Monday, January 15, 2024

Wishbringer: Won!


Last session, we delivered a letter - an ultimatum to deliver Wishbringer into the hands of The Evil One - to the kooky, isolated magic shop at the top of a windy, treacherous mountain path, and subsequently watched the township of Festeron go dark and transform into a foreboding, fog-swept pit of a city, a massive tower erected where the post office used to be.

Wishbringer itself is in our hands, concealed in the bottom of a rattlesnake-in-a-can taken from the shop's joke shelf, but the fog is quickly rising, concealing the safe footing of the trail back down.

I have the means to wish for advice, luck, or rain, but each wish is only granted once. Opening my umbrella and wishing for rain quickly disperses the fog, and I found myself at the bottom of the cliff again.

Returning to the bridge, things have changed. Festeron has become Witchville, and a troll guards it, demanding payment of a gold coin to cross. I had none, and couldn't see a means of obtaining one - perhaps one could be found in the fountain that I neglected to search during my trip through, but that was on the other side of the bridge now.

I thought that perhaps I could scare the troll off with the rattlesnake can, but to do that, I'd have to reload to a save from before opening it. And this also means I'd have to descend the foggy trail without magic. Blindly. But thanks to my Trizbort map, this was simple.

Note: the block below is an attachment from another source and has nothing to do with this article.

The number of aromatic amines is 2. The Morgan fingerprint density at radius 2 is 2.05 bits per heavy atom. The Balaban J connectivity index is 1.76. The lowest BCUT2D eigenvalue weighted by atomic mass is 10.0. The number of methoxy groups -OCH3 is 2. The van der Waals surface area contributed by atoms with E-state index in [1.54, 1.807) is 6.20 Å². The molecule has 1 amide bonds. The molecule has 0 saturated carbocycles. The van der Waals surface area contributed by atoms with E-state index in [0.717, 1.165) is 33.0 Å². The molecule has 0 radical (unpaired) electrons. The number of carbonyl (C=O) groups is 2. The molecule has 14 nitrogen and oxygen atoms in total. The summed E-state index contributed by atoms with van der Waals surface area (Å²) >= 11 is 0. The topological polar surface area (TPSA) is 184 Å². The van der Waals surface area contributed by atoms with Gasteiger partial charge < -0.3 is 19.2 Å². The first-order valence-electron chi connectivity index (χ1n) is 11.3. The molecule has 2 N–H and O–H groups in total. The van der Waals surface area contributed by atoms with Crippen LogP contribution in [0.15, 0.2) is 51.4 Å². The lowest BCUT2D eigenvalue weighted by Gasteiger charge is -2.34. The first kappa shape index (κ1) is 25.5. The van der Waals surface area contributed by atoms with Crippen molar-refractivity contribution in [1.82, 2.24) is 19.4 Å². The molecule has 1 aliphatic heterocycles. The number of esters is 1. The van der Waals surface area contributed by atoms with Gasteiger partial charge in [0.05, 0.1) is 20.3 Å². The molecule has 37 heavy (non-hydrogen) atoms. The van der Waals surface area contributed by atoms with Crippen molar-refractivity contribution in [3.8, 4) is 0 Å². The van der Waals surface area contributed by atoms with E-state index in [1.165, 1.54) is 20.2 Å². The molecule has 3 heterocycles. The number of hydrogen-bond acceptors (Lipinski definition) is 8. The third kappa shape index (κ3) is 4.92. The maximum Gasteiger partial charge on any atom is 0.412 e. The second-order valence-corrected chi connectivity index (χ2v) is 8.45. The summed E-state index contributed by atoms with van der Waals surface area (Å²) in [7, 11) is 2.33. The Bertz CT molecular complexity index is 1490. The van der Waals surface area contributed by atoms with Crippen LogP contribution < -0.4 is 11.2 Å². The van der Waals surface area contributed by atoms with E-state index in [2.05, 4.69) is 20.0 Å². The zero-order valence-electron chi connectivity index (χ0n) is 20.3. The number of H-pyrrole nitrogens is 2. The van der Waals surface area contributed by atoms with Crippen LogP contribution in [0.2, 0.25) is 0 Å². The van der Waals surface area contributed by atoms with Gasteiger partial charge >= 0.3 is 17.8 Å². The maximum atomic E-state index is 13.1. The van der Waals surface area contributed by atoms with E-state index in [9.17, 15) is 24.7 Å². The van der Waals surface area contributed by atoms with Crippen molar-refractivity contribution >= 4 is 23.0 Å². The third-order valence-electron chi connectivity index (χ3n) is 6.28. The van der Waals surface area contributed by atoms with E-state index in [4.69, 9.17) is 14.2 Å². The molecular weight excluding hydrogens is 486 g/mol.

My thought was correct - the simple-minded troll opened the can and got spooked off by the snake inside, saving me a wish and a hypothetical gold coin. Crossing the bridge, an ominous sign bared a warning:


  Curfew Begins At 6 PM
   Boot Patrol On Duty
Violators Will Be Jailed!


Not good! And it was already after 6:00 when I left the magic shop.

I explored Witchville:

  • Giant, magic boots patrol the rotary. The sound of them stomping around can help you to sneak around without getting caught.
  • God no longer dwells in the church. The candle can be taken now, and the mouse infestation has become a rat infestation.
  • I searched the fountain water and saw a brass token, and a piranha that prevented me from taking it.
  • The police station has a wanted poster with my picture on it! Enter and the sergeant threatens to arrest you, but won't pursue if you leave.